The growth, increased diversity and occurrence of more transitory migration flows into Britain poses new questions and challenges for heterogeneous cities and multicultural/cosmopolitan/hybrid ii living (Simonsen, 2008a). The ‘integration’ of migrants into pluralistic yet cohesive communities is an issue that is of great concern to the UK government and social scientists iii (Home Office, 2005; Commission on Integration and Cohesion, 2007; Cantle, 2001; Zetter et al, 2006). This preoccupation has arguably intensified in recent years with both the expansion of the EU and an environment of enhanced ‘migration securitisation’ in a post 9-11 world. In the current policy environment migrant integration is actively encouraged; community integration, cohesion and citizenship policies seek to strengthen people’s sense of belonging in order to foster ‘good relations’. Yet in an era of migration securitisation suspicions of ‘exclusionary integration’ abound which relate to fears that intracommunity bonds and their social and spatial manifestation in terms of selfsegregation may impede cohesion. The noted shift away from the tendency of earlier waves of migrants to permanently settle in the UK towards A8 migrants exhibiting mobility behaviour anywhere along a continuum from permanency to ‘temporariness’ (Bailey et al, 2002) has further implications for this tension at the heart of migration that is, arguably, poorly understood (Manzo, 2005; Rudiger, 2005). As many A8 migrants are now resident in urban communities that are already relatively diverse a key question is; has their arrival led to the development of cohesive multi-ethnic communities of difference, or is it more the case that new A8 migrants and established communities routinely exist as internally cohesive but segregated groups who share the same neighbourhood?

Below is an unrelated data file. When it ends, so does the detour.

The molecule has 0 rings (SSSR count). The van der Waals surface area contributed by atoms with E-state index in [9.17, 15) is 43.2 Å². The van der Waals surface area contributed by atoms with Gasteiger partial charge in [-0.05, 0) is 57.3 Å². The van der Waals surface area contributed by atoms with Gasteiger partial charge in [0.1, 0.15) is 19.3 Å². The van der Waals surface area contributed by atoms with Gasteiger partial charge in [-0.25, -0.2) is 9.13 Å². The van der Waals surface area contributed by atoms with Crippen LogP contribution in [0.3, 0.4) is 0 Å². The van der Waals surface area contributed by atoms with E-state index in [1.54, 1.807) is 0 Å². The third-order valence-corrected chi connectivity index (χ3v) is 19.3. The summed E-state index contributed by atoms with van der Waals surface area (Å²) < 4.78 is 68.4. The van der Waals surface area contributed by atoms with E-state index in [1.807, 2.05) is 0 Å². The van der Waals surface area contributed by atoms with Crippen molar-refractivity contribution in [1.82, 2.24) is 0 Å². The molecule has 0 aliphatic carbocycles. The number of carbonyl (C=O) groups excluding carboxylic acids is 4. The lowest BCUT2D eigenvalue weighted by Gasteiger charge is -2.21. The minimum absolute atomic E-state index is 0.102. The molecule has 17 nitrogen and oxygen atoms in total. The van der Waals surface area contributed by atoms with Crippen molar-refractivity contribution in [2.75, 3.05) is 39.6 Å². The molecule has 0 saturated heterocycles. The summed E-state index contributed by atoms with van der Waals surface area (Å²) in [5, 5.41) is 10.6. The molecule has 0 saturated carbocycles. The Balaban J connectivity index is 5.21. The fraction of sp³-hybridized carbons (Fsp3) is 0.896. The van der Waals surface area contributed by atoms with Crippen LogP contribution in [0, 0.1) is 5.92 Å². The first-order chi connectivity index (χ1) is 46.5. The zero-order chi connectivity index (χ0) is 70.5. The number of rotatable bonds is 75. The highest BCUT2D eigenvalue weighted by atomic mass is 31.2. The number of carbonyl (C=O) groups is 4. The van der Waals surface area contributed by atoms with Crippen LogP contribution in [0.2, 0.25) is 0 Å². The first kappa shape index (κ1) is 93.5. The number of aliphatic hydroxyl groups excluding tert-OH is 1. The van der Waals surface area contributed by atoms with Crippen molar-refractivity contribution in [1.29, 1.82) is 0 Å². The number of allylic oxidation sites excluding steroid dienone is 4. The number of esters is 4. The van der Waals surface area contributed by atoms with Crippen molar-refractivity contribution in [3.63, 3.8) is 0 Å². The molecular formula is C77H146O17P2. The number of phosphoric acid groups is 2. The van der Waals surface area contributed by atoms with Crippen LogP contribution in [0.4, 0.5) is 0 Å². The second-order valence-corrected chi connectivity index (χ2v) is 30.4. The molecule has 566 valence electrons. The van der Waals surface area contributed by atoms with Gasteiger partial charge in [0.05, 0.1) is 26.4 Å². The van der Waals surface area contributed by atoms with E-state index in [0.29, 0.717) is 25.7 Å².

In both policy and academic circles the community and neighbourhood have emerged as prominent spaces that are purported to shape new arrivals’ settlement and integration experiences (e.g. Burholt, 2004, Commission on Integration and Cohesion, 2007). Yet another sometimes overlooked site of significance is the work-place; a space that many new migrants spend much of their everyday lives labouring in. These different spaces are considered important for integration because they are generative of multiple, varied and diverse types of encounters that emerge between new and established individuals in neighbourhoods and workplaces. The way that these encounters manifest themselves and ‘play out’ in people’s lives can therefore influence and shape what are often somewhat crudely referred to as ‘positive’ or ‘negative’ social relations between new and established community members.





Within social science there are interesting discussions around multifarious ‘encounters’ in social landscapes of difference that characterise modern cities (e.g.